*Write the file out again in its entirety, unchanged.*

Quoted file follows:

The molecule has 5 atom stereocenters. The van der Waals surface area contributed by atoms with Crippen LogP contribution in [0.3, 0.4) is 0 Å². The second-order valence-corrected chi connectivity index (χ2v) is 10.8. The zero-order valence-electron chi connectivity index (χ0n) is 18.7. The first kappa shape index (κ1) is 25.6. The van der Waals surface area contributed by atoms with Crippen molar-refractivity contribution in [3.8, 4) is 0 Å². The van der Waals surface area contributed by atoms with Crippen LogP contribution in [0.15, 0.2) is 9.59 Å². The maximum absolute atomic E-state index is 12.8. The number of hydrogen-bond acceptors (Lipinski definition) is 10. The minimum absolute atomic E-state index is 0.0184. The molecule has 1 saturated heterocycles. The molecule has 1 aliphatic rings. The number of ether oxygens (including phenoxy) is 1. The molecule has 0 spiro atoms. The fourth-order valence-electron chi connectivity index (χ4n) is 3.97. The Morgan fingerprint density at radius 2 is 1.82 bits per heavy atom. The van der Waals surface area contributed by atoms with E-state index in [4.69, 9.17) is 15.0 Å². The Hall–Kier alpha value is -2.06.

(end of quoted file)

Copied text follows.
The molecule has 5 atom stereocenters. The van der Waals surface area contributed by atoms with Crippen LogP contribution in [0.3, 0.4) is 0 Å². The second-order valence-corrected chi connectivity index (χ2v) is 10.8. The zero-order valence-electron chi connectivity index (χ0n) is 18.7. The first kappa shape index (κ1) is 25.6. The van der Waals surface area contributed by atoms with Crippen molar-refractivity contribution in [3.8, 4) is 0 Å². The van der Waals surface area contributed by atoms with Crippen LogP contribution in [0.15, 0.2) is 9.59 Å². The maximum absolute atomic E-state index is 12.8. The number of hydrogen-bond acceptors (Lipinski definition) is 10. The minimum absolute atomic E-state index is 0.0184. The molecule has 1 saturated heterocycles. The molecule has 1 aliphatic rings. The number of ether oxygens (including phenoxy) is 1. The molecule has 0 spiro atoms. The fourth-order valence-electron chi connectivity index (χ4n) is 3.97. The Morgan fingerprint density at radius 2 is 1.82 bits per heavy atom. The van der Waals surface area contributed by atoms with E-state index in [4.69, 9.17) is 15.0 Å². The Hall–Kier alpha value is -2.06.